High School Basketball Sportsmanship

Steve Hartman has found this wonderful story of sportsmanship for CBS Evening News. It is always great to start the day by reading one of these stories – its heartening, inspires you to do the right thing (no matter what others think) & gives hope for a better tomorrow. These are the kind of acts Good Guys are made up of.

Mitchell MarcusTeam Manager Mitchell Marcus

Coach Peter Morales of the Coronado High School Thunderbirds in El Paso, Texas, makes no qualms about it: he has a favorite on this team – Mitchell Marcus. Team manager Mitchell Marcus has a developmental disability, but he far surpasses everyone here when it comes to love of the game. And because basketball is that important to him, on the last game of the regular season, the coach told Mitchell to suit up. Just wearing a jersey was enough for Mitchell, but the coach had other plans – to play him at the end, no matter what the score.

Coach Peter MoralesCoach Peter Morales

With a minute-and-a-half left — Coronado leading, but only by 10 — Coach Morales put in his Mitchell. Although his teammates did everything they could to get Mitchell a basket, each time they passed him the ball, he either missed the shot, or, like on their last possession, booted it out of bounds, turning the ball over to the other team with just seconds left.

Jonathon MontanezJonathon Montanez

But no one imagined what was to happen next. It happened on the inbound. The guy with the ball was a senior at Franklin High School, Jonathon Montanez. Jonathon yelled out Mitchell’s name, then threw the ball right to him — one of the most memorable turnovers of all time. It wasn’t a game-winning shot, Coronado had 15 more points than Franklin. But Jonathon’s assist and Mitchell’s basket did change the outcome decidedly.

Jonathan explains – “I was raised to treat others how you want to be treated. I just thought Mitchell deserved his chance, deserved his opportunity.”

Play any game with this much sportsmanship and both teams win.

Watch the full video from CBS ..

What becomes important in classroom education?

The free course touched off an intense debate behind the scenes at Stanford, where annual tuition is $40,050. Ultimately, the 22,000 students who finished the course received “certificates of completion” rather than Stanford credit.

Online education continues to make inroads in education. Ventures like these & even TED, have democratized access to the biggest thinkers & academicians of our times. Course content is rampantly being shared by educational institutions. When content becomes so easily accessible, what do class room offerings bank on to attract its clientele? What is it that is offered in a physical classroom that is not in the virtual world?

  • In a classroom, there is greater control in minimizing distractions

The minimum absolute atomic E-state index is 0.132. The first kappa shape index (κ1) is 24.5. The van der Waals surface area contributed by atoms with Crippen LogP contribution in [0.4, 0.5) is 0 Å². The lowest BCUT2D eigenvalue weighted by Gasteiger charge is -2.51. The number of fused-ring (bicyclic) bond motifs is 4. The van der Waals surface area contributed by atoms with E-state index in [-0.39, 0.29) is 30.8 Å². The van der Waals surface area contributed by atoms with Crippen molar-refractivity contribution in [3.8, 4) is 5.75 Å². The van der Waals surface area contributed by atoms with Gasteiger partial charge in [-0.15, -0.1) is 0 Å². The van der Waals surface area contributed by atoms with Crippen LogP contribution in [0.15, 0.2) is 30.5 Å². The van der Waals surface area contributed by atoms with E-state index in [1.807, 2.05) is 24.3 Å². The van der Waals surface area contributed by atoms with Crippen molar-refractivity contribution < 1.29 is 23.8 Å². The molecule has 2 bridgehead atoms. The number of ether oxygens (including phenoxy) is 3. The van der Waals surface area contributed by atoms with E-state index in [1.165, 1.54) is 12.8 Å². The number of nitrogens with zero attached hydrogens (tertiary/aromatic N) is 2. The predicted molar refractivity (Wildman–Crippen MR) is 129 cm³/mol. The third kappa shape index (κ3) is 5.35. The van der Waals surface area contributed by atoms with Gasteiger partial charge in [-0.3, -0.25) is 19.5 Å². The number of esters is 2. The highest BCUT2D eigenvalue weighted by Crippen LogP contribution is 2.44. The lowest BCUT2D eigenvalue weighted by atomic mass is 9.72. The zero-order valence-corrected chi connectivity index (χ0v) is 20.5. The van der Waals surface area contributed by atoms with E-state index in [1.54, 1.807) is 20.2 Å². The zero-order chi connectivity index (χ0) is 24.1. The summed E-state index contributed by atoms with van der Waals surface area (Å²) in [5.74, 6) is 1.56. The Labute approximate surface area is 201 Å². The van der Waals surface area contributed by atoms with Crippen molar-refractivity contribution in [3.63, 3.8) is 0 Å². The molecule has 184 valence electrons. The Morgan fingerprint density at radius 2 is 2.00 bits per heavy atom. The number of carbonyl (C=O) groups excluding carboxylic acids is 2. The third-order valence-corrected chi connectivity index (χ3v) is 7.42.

• Personalization (especially wrt instructors inputs) & mass virtual platforms cannot co-exist
  • How do we enhance the real time learning that happens from physically sharing a learning platform?

It is not only the educational institutions, but even the corporate training offerings that need to focus on differentiating their offerings. 

Memory In A Tube

(Picture courtesy www.thehenryford.org)

Every once in a while, you stumble across an astonishing fact about a well know personality that shakes up the image you held of the personality. This one involves Henry Ford & Thomas Edison.

Ford first worked for Edison. Over time, the two became good friends & spent quite some time together. When Edison was on his deathbed, Ford apparently convinced Edison Jr. to catch the great inventor’s last breath in a test tube. This test tube is now on display at the Henry Ford Museum.

Stories about why Ford did what he did include references to reincarnation  & buddy souvenir. Check out the below links for more details:

~ http://www.thehenryford.org/exhibits/pic/2004/july.asp
~ http://www.thenewatlantis.com/publications/the-last-breath-of-thomas-edison

Drivers on Indian roads are so undisciplined because ..

1. We Are Still Learning


The vehicular density on Indian roads has shot through the sky only in the last 20 years. The society as a whole is still groping & learning the tricks of the traffic – what works, what doesn’t, how it works, why it should work in a particular way, what’s good for the long term, etc. Give it some time & we will be up there with the rest of the best wrt traffic as well. 

  2. Its A Jungle Out There

Traffic Jam (indi.ca) We are a country where basic Maslowian needs are not met for a majority. The scarcity mentality that we deploy in most facets of our life, flows on to the roads as well. It is the survival of the fittest & each one for herself. Thoughts of a long term greater good is not something that most Indian driver can afford. 

3. Values Gone Wild

goneWrong Equality, fairness & discipline – all very important & we value them a lot. But, valuing is one thing and practicing yet another. Count us out of the practicing part – we have far too many other things to worry about.

Equality, Fairness & Discipline easily give way to the more practical Jugaad, Me First & Might Is Right.  

4. The System Sucks

System Failure Even if individuals do the right thing, the overall system just sucks. The infrastructure is bad. Rules are not implemented. Cops are corrupt. The government doesn’t do enough. Fellow roadies have horrendous attitudes / practices. Why should I fight against the odds? It’s beyond one’s control & much easier to flow with the tide.

Related Posts:
~ Why are drivers on Indian roads so undisciplined?
~ The New York Times article on Indian’s Uncompromising Practicality